The Iroquois national lacrosse team was stranded in a Comfort Inn in Ozone Park, Queens Thursday night after being denied visas by the British government, the New York Times reports. The team was forced to forfeit the opening match of the world championship tournament against England.
Last week, the British government told team members that they would not be allowed to travel using their tribal passports without assurance from American federal officials that they would be permitted to return to the United States after the tournament. The necessary permission was denied earlier this week.
The Iroquois members were offered United States passports, but refused to accept them. Players argued that traveling on American passports would tacitly question the sovereignty of the nations of the Iroquois Confederacy.
On Wednesday morning, Secretary of State Clinton delivered a one-time waiver to allow the team to travel for the tournament. That evening British officials again denied visas for the team, despite earlier assurances.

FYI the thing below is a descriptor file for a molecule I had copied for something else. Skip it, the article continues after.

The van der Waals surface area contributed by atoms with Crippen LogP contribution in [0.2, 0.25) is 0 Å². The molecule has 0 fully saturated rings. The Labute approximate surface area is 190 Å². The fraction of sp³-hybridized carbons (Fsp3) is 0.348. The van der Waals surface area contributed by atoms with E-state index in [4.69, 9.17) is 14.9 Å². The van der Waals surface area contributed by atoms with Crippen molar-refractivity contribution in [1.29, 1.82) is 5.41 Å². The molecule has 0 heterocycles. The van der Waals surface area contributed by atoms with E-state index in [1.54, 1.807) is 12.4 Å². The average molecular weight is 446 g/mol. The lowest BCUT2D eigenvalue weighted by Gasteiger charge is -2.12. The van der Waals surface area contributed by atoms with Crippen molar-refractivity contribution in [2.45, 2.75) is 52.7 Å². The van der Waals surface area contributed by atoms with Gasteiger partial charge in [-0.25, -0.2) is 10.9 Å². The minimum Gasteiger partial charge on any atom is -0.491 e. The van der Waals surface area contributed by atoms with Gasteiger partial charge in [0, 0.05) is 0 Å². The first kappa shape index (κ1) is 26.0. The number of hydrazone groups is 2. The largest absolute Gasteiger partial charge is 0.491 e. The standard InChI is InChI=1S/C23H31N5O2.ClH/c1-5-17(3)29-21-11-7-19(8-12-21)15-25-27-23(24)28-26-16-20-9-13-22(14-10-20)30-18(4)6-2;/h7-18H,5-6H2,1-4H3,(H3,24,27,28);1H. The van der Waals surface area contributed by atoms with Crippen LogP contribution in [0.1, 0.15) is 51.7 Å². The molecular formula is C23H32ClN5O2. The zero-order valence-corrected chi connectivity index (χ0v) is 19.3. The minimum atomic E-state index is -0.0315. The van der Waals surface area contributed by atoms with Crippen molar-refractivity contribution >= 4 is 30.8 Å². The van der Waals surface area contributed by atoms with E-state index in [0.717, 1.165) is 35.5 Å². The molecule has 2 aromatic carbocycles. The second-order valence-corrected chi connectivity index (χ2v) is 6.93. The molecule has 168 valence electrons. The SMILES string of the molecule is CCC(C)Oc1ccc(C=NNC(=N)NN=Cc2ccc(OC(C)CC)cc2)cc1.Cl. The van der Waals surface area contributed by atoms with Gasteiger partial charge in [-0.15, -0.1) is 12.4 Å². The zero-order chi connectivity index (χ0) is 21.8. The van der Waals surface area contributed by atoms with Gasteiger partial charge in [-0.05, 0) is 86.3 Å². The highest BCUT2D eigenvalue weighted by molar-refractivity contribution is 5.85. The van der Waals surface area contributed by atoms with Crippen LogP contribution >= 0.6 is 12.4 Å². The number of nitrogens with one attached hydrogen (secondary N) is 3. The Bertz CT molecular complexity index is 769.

The United Kingdom Border Agency has since stated that players would be allowed to enter the country only on the condition that they carry American or Canadian passports in addition to their tribal passports.
The State Department continues to advocate for allowing the Iroquois team to travel, but British officials have yet to make a concession. The team is scheduled to play against Japan tomorrow. It remains unclear whether they'll be able to take the field.